Meeting the Samsung Galaxy Note
Samsung introduced its Galaxy Note with a splashy television ad that aired during Super Bowl XLVI. The Note, which has been described as a “tweener,” a “mini-tablet,” and a “phablet” is larger than Samsung’s line of Galaxy smartphones and smaller than the smallest Galaxy Tab tablet but has features of both. With a 5.3-inch screen and a pen stylus that Samsung calls an “S Pen” that harkens back to the days when smartphone styluses were standard features, Samsung is aiming for customers who want the best of both worlds.
Despite what skeptics (including Scott Adams) think about the “phablet” concept (as in Adams’ “Dilbert” comic strip of February 23, 2012), the Galaxy Note has sold more than 1 million units in select overseas markets where the Galaxy Note was released before coming to the U.S. Samsung is going all-in with the Note concept, not only with its original 5.3-inch version but also with a forthcoming 10.1-inch version. However, as of this writing, only the 5.3-inch version is available.
Because the Note is a new and interesting addition to the Galaxy tablet family, let’s take a closer look.
You can purchase the Note at either an AT&T or Best Buy store. AT&T’s cost for the phone plus a two-year cellphone plan is $299.99. If you want to purchase the phone without any plan, then you’ll pay $649.99 at AT&T or $749.99 at Best Buy. The AT&T plan includes 4G LTE connectivity, so if you live within a network that supports those speeds, such as in a large city, then you’ll have faster Internet connections.
The Note comes in two colors: carbon blue and ceramic white. The unit is designed to fit more comfortably in your hand than a tablet does but also feel weightier than a smartphone[md]the thickness is only 0.38 inches, which is 0.01 inch thinner than the Galaxy Tab 7.0 Plus but 0.04 inch thicker than the Galaxy Tab 10.1. The weight of the unit, 6.28 ounces, is certainly lighter than a tablet, but it’s heavier than Samsung’s top of the line Galaxy Nexus smartphone.
If you remember the look of the Galaxy Tab 7.0 explained in my book My Samsung Galaxy Tab, then the Galaxy Note will look familiar. Below the Galaxy Note screen, you’ll see the buttons to open the menu at the bottom of the screen, return to the home screen, go back one screen, and search on both your Note as well as online.
Samsung has to employ these buttons because like the Galaxy Tab 7.0 (the original, not the 7.0 Plus), the Note uses Android version 2 as its operating system. Unlike the Tab 7.0, the Note uses Android 2.3, also known as Gingerbread. The Tab 7.0 uses Android 2.2, and if you have any familiarity with the Tab 7.0, then using Gingerbread on the Note will bring a similar experience.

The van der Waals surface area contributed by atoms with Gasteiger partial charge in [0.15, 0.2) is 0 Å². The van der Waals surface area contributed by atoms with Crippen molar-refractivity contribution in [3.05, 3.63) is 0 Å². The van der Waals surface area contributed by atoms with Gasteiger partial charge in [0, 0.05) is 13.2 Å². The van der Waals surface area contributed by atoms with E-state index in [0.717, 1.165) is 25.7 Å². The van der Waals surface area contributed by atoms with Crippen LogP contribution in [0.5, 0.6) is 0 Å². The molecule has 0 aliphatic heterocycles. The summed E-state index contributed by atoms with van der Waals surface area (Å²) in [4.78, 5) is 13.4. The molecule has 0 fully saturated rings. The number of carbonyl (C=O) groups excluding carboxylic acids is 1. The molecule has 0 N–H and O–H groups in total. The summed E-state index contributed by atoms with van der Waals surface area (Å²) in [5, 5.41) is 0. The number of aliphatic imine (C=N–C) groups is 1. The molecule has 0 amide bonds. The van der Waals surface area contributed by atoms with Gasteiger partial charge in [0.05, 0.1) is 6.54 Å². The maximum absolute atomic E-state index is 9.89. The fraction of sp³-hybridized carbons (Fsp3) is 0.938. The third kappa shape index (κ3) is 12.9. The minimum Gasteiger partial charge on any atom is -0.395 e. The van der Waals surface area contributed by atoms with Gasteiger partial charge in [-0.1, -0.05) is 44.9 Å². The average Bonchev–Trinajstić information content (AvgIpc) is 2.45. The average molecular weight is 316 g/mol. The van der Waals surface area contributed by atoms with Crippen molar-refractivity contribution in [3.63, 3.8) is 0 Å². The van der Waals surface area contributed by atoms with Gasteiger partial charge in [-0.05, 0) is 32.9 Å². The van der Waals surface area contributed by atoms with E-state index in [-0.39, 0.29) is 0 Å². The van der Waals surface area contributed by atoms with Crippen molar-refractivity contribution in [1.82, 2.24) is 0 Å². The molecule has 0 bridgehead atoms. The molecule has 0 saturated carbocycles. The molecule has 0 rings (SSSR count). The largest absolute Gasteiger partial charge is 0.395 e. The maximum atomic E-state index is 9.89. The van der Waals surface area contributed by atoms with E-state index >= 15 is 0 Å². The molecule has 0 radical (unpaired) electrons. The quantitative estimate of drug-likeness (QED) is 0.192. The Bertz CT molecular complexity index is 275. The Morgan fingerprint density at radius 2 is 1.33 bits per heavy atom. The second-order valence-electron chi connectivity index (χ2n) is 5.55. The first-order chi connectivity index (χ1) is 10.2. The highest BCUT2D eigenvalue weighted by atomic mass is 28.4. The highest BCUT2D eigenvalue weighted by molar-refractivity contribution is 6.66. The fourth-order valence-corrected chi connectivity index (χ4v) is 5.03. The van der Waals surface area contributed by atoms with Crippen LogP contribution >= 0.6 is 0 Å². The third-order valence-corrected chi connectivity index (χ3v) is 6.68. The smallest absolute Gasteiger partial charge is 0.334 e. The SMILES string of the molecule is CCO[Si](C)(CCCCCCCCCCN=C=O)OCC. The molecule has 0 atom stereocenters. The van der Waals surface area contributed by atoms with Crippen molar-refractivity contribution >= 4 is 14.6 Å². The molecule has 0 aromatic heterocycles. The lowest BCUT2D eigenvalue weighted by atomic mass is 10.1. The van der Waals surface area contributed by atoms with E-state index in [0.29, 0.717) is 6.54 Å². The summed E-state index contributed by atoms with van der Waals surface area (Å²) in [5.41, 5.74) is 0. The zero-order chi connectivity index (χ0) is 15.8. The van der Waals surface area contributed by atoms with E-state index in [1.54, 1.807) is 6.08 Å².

The Note also has many of the same features you would expect in a tablet, including front and rear cameras, camcorder, Bluetooth capabilities, a music and video player, Wi-Fi, GPS, e-mail, and web connectivity. However, the Note comes with some features that you find in Samsung’s line of smartphones including a 1200-by-800 pixel screen based on AMOLED, or active-matrix organic light emitting diode technology. What’s more, the Note has a phone built in so you can chat by headset or by speakerphone, voicemail, text to speech, and voice recognition.
The S Pen Stylus
The one thing that sets the Galaxy Note apart from other tablets[md]at least until the 10.1-inch Note arrives[md]is the S Pen stylus. A few years ago, this stylus wouldn’t be a big deal because nearly all smartphones had a stylus that slid into a slot in the unit, so you could easily slide the stylus out and tap and write on the phone screen. These days, phones and tablets let you manipulate the screen with your finger after the release of the Apple iPhone and iPad became huge hits and changed user interfaces on phones and tablets.
Like other smartphones with a stylus, you can use the S Pen to manipulate objects on the screen. You can also use various apps to write information on the Note because it comes with handwriting-to-text conversion. The Note screen is also pressure-sensitive, so when you press down harder on the screen the thickness of the point or line increases; this is handy if you’re using a drawing app. Samsung has a list of 10 apps that use the S Pen on its website, so you can get an idea of the types of apps that use the S Pen.